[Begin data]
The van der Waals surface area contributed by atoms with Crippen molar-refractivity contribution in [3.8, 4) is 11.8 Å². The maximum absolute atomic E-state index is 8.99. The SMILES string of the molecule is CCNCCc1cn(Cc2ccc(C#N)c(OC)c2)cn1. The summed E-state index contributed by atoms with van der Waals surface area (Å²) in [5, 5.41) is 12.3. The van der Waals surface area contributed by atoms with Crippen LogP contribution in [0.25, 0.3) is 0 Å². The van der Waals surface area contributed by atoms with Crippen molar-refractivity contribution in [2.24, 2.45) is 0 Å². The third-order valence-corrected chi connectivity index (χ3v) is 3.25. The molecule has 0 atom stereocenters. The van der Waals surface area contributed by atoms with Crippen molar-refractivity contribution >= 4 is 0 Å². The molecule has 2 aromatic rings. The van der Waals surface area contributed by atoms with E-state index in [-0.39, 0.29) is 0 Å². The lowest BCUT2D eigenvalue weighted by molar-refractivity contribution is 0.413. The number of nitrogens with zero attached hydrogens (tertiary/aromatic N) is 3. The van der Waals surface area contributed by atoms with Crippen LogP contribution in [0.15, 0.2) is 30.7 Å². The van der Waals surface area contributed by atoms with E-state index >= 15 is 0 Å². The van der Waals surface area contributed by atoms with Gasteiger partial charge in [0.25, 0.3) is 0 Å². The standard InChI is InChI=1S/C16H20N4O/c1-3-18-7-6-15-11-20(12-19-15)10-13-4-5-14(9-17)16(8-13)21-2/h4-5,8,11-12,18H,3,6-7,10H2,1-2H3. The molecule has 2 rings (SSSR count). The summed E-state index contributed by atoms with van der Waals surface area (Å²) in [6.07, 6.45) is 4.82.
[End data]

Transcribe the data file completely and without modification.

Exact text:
The van der Waals surface area contributed by atoms with Crippen molar-refractivity contribution in [3.8, 4) is 11.8 Å². The maximum absolute atomic E-state index is 8.99. The SMILES string of the molecule is CCNCCc1cn(Cc2ccc(C#N)c(OC)c2)cn1. The summed E-state index contributed by atoms with van der Waals surface area (Å²) in [5, 5.41) is 12.3. The van der Waals surface area contributed by atoms with Crippen LogP contribution in [0.25, 0.3) is 0 Å². The van der Waals surface area contributed by atoms with Crippen molar-refractivity contribution in [2.24, 2.45) is 0 Å². The third-order valence-corrected chi connectivity index (χ3v) is 3.25. The molecule has 0 atom stereocenters. The van der Waals surface area contributed by atoms with Crippen molar-refractivity contribution >= 4 is 0 Å². The molecule has 2 aromatic rings. The van der Waals surface area contributed by atoms with E-state index in [-0.39, 0.29) is 0 Å². The lowest BCUT2D eigenvalue weighted by molar-refractivity contribution is 0.413. The number of nitrogens with zero attached hydrogens (tertiary/aromatic N) is 3. The van der Waals surface area contributed by atoms with Crippen LogP contribution in [0.15, 0.2) is 30.7 Å². The van der Waals surface area contributed by atoms with E-state index >= 15 is 0 Å². The van der Waals surface area contributed by atoms with Gasteiger partial charge in [0.25, 0.3) is 0 Å². The standard InChI is InChI=1S/C16H20N4O/c1-3-18-7-6-15-11-20(12-19-15)10-13-4-5-14(9-17)16(8-13)21-2/h4-5,8,11-12,18H,3,6-7,10H2,1-2H3. The molecule has 2 rings (SSSR count). The summed E-state index contributed by atoms with van der Waals surface area (Å²) in [6.07, 6.45) is 4.82.